This month, the BWIM blog features the stories of women who have been a part of the BWIM Mentoring Program. Applications will be accepted for the 2020-2021 cohort from August 1 through September 15. Visit www.bwim.info/mentoring-program/ to learn more.
“If I’m ever in the hospital, don’t send the kid.” Such was the instruction in 1986 of Mildred, the church matriarch of Nineteenth Avenue Baptist Church in San Francisco, to Bill Smith, my pastor and mentor in ministry. At that time, I was a fresh-out-of-seminary associate pastor whose ministerial identity was still soft clay. Bill’s compassionate, wise encouragement during that crucial season of vocational ministry helped me to persevere when others’ appraisals of my gifts and abilities were less than glowing.
While I wouldn’t trade my mentoring experience with Bill Smith for anything (and am happy to report that Mildred and I became dear friends during the 14 years that I served at NABC)—there is enormous value for women beginning any type of ministry to benefit from the encouragement and wisdom of women who have walked a similar path. In 1986, women pastors were few and far between and I knew of my role models only from afar—women whose names were whispered with hushed reverence by those of us on the road behind them: Molly Marshall. Nancy Hastings Sehested. Susan Lockwood.
Today, thanks to the creative, strategic leadership of Pam Durso and her team, BWIM offers a brilliant opportunity for women who are fledgling ministers to be mentored by seasoned women in a context of shared, caring community. As a mentor to four first-time pastors this year, I’ve been enriched, challenged and inspired by our monthly conversations (via Zoom) on topics ranging from preaching and claiming pastoral authority to setting boundaries and work-life balance. These gifted women often become my teachers as we navigate together the often-choppy waters of pastoral ministry. Mostly we hold each other in prayer and serve as hands to one other’s backs. Since January, when we began our mentoring year, we’ve supported each other through family crises, church leadership conundrums, theological ponderings and questions like Is it possible to be a pastor and a whole, healthy human being at the same time? Thanks be to God, in 2019, a meaningful mentoring moment is only a text away.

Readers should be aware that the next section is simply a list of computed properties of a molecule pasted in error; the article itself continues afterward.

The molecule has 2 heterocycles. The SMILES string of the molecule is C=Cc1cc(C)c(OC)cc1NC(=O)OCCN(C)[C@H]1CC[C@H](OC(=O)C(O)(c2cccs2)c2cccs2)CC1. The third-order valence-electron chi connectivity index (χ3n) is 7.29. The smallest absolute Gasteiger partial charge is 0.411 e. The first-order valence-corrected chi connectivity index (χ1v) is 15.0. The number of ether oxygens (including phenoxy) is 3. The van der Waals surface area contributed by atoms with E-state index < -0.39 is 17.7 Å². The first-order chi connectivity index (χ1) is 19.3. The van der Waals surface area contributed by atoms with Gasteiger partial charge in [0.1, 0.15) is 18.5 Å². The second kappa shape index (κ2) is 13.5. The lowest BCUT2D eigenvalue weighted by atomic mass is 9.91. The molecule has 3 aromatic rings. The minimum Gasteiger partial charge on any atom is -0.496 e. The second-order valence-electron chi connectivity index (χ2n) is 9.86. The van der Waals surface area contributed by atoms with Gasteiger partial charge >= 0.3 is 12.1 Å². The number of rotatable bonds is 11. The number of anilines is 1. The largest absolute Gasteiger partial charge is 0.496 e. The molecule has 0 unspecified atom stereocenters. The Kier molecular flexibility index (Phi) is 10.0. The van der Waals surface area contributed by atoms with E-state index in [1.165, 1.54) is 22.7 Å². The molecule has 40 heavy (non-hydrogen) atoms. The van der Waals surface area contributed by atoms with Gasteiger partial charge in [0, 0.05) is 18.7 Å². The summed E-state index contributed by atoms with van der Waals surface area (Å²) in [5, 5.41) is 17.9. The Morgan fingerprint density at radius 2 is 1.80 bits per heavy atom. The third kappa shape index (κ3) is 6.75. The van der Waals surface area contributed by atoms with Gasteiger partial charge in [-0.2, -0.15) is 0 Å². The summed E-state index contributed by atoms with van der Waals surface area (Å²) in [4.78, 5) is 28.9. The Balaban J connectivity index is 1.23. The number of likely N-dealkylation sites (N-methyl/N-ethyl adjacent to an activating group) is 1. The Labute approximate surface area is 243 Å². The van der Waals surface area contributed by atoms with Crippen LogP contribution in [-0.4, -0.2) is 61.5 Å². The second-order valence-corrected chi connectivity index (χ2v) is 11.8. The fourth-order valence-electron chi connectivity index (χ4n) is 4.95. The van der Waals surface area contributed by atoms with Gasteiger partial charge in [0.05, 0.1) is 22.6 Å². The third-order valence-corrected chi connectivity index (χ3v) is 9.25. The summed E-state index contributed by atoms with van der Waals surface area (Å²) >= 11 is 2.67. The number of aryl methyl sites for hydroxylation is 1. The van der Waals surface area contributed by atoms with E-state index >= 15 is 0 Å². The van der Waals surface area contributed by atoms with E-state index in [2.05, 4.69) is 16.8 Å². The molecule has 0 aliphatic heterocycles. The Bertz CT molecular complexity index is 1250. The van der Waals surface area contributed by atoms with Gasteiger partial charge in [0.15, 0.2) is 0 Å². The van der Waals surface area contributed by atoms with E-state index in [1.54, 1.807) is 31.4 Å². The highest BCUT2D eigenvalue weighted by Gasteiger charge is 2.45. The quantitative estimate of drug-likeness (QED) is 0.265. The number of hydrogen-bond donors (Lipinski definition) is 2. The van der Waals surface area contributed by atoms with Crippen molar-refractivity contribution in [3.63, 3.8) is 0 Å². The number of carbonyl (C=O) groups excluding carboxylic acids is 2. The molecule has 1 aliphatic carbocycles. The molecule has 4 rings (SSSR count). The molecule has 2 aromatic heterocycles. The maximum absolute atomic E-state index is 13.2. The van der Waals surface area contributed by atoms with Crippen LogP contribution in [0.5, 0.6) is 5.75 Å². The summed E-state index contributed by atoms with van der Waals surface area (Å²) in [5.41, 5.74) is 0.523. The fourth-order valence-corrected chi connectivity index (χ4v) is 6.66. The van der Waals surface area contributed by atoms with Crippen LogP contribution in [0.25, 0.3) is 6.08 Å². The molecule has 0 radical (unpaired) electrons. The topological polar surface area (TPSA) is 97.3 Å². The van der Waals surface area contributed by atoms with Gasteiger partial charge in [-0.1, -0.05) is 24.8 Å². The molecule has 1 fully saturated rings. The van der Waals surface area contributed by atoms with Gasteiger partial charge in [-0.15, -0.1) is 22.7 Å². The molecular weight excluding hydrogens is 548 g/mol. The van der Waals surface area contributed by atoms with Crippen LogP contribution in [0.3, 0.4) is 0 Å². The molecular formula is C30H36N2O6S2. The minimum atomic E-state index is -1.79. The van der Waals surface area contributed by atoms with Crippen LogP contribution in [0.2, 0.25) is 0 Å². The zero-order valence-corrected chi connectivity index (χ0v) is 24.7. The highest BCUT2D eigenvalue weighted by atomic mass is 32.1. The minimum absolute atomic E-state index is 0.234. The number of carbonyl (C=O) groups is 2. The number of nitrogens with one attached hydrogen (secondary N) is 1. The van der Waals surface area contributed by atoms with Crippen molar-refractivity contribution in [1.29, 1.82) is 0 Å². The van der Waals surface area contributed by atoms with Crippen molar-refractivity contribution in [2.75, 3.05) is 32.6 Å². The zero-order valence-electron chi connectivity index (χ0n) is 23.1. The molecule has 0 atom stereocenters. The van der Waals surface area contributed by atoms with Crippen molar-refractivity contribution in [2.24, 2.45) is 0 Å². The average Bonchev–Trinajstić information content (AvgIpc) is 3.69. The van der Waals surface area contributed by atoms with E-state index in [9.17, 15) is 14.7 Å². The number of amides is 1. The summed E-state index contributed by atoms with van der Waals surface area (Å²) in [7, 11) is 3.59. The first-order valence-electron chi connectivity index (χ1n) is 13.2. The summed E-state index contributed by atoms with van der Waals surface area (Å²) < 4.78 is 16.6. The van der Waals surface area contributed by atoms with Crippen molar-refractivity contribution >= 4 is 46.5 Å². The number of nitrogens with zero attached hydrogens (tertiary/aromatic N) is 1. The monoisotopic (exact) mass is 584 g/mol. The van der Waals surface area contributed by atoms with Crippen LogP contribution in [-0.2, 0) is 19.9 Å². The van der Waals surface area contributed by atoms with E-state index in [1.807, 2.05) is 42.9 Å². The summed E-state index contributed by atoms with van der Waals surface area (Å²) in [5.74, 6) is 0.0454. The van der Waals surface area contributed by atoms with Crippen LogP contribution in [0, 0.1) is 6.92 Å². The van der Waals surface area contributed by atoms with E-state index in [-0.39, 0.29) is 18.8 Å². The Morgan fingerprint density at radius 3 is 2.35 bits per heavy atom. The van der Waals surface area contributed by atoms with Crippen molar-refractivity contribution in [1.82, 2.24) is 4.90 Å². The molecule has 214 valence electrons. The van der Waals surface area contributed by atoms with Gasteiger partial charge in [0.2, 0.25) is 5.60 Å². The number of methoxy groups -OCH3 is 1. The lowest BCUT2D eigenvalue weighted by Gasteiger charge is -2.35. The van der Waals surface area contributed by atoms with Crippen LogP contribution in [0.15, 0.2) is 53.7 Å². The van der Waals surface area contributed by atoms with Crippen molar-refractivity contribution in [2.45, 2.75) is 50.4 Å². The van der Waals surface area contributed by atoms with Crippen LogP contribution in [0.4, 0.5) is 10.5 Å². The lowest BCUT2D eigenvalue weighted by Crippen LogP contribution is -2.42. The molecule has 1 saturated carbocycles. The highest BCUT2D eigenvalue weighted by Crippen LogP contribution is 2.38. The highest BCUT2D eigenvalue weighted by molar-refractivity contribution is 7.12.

Some years ago, when I served at Calvary Baptist Church in Waco, a little girl in our congregation, an energetic, radiant kindergartener named Josie, was having a talk with her grandfather. During the conversation the grandfather inadvertently used the word “stupid”. Josie gasped out loud and her eyes grew wide. “We don’t use that word, Grandpa!” she exclaimed. “That’s a bad word!”
Her grandfather quickly apologized. “You’re right, Josie,” he said. “I’m sorry.”
Josie paused for a minute. “But that’s not the worst thing you could say,” she declared.
Her grandfather’s curiosity got the better of him. “Josie, what is the worst thing you could say?”
Josie leaned close and whispered, “I hate your artwork.”
All of us need people around us who put an arm around our shoulders and say, with encouragement and love, “Your artwork matters. Keep painting, dear.”
Thank you, BWIM, for this gift.
Julie Pennington-Russell is Senior Pastor of First Baptist Church of the City of Washington, DC, and serves a mentor to new pastors in the 2019 BWIM Mentoring Program Cohort.